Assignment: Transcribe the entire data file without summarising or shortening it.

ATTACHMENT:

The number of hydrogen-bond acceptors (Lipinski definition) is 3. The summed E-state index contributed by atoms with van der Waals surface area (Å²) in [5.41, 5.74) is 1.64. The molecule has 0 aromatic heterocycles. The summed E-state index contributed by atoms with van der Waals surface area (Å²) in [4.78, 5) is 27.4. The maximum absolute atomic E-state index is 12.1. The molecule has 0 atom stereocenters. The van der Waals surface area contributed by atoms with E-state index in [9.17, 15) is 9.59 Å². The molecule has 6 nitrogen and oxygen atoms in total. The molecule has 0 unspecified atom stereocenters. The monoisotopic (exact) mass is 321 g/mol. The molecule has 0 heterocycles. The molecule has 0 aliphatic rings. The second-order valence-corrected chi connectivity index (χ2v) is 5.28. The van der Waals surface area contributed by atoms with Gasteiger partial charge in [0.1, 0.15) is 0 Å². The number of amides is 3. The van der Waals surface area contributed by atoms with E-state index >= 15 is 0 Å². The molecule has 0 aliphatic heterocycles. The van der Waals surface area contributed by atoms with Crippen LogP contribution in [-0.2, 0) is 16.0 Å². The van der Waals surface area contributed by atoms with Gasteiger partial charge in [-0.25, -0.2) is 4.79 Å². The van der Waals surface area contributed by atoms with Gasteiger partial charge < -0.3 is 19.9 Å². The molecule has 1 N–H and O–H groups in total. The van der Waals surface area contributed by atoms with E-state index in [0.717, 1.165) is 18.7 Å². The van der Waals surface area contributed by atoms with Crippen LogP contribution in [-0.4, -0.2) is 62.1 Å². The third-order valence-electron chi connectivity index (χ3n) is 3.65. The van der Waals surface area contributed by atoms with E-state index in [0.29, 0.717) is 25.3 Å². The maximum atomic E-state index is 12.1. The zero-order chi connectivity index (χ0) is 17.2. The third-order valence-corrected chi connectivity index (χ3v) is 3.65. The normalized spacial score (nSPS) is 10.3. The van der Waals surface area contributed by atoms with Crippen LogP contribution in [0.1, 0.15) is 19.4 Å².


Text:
The number of hydrogen-bond acceptors (Lipinski definition) is 3. The summed E-state index contributed by atoms with van der Waals surface area (Å²) in [5.41, 5.74) is 1.64. The molecule has 0 aromatic heterocycles. The summed E-state index contributed by atoms with van der Waals surface area (Å²) in [4.78, 5) is 27.4. The maximum absolute atomic E-state index is 12.1. The molecule has 0 atom stereocenters. The van der Waals surface area contributed by atoms with E-state index in [9.17, 15) is 9.59 Å². The molecule has 6 nitrogen and oxygen atoms in total. The molecule has 0 unspecified atom stereocenters. The monoisotopic (exact) mass is 321 g/mol. The molecule has 0 heterocycles. The molecule has 0 aliphatic rings. The second-order valence-corrected chi connectivity index (χ2v) is 5.28. The van der Waals surface area contributed by atoms with Gasteiger partial charge in [0.1, 0.15) is 0 Å². The number of amides is 3. The van der Waals surface area contributed by atoms with E-state index >= 15 is 0 Å². The molecule has 0 aliphatic heterocycles. The van der Waals surface area contributed by atoms with Crippen LogP contribution in [-0.2, 0) is 16.0 Å². The van der Waals surface area contributed by atoms with Gasteiger partial charge in [-0.25, -0.2) is 4.79 Å². The van der Waals surface area contributed by atoms with Gasteiger partial charge < -0.3 is 19.9 Å². The molecule has 1 N–H and O–H groups in total. The van der Waals surface area contributed by atoms with E-state index in [0.717, 1.165) is 18.7 Å². The van der Waals surface area contributed by atoms with Crippen LogP contribution in [-0.4, -0.2) is 62.1 Å². The third-order valence-electron chi connectivity index (χ3n) is 3.65. The van der Waals surface area contributed by atoms with E-state index in [0.29, 0.717) is 25.3 Å². The maximum atomic E-state index is 12.1. The zero-order chi connectivity index (χ0) is 17.2. The third-order valence-corrected chi connectivity index (χ3v) is 3.65. The normalized spacial score (nSPS) is 10.3. The van der Waals surface area contributed by atoms with Crippen LogP contribution in [0.1, 0.15) is 19.4 Å².